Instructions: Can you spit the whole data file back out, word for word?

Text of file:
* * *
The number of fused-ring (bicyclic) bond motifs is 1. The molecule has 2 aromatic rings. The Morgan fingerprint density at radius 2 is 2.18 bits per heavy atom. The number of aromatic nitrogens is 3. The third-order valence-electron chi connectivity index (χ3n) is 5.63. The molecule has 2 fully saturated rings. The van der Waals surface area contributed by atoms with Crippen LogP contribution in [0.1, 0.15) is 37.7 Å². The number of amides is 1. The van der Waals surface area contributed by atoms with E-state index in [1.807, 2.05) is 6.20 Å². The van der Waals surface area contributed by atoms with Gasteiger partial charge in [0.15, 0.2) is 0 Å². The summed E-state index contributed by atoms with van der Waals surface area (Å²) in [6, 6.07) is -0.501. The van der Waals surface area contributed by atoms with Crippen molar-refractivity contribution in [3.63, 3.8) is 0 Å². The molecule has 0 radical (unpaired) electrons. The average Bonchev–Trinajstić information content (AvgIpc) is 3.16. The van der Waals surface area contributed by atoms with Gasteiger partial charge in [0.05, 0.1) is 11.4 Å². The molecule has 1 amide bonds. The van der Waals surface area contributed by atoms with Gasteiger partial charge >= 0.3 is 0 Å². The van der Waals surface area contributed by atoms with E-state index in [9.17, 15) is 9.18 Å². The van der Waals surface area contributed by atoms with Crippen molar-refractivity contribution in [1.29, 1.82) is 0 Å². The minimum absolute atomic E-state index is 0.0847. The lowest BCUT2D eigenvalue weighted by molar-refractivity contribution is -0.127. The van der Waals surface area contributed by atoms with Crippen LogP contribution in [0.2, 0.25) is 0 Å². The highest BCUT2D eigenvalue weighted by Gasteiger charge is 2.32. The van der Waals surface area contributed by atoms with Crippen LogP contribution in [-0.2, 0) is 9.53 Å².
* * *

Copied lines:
The number of fused-ring (bicyclic) bond motifs is 1. The molecule has 2 aromatic rings. The Morgan fingerprint density at radius 2 is 2.18 bits per heavy atom. The number of aromatic nitrogens is 3. The third-order valence-electron chi connectivity index (χ3n) is 5.63. The molecule has 2 fully saturated rings. The van der Waals surface area contributed by atoms with Crippen LogP contribution in [0.1, 0.15) is 37.7 Å². The number of amides is 1. The van der Waals surface area contributed by atoms with E-state index in [1.807, 2.05) is 6.20 Å². The van der Waals surface area contributed by atoms with Gasteiger partial charge in [0.15, 0.2) is 0 Å². The summed E-state index contributed by atoms with van der Waals surface area (Å²) in [6, 6.07) is -0.501. The van der Waals surface area contributed by atoms with Crippen molar-refractivity contribution in [3.63, 3.8) is 0 Å². The molecule has 0 radical (unpaired) electrons. The average Bonchev–Trinajstić information content (AvgIpc) is 3.16. The van der Waals surface area contributed by atoms with Gasteiger partial charge in [0.05, 0.1) is 11.4 Å². The molecule has 1 amide bonds. The van der Waals surface area contributed by atoms with Gasteiger partial charge >= 0.3 is 0 Å². The van der Waals surface area contributed by atoms with E-state index in [9.17, 15) is 9.18 Å². The van der Waals surface area contributed by atoms with Crippen molar-refractivity contribution in [1.29, 1.82) is 0 Å². The minimum absolute atomic E-state index is 0.0847. The lowest BCUT2D eigenvalue weighted by molar-refractivity contribution is -0.127. The van der Waals surface area contributed by atoms with Crippen LogP contribution in [0.2, 0.25) is 0 Å². The highest BCUT2D eigenvalue weighted by Gasteiger charge is 2.32. The van der Waals surface area contributed by atoms with Crippen LogP contribution in [-0.2, 0) is 9.53 Å².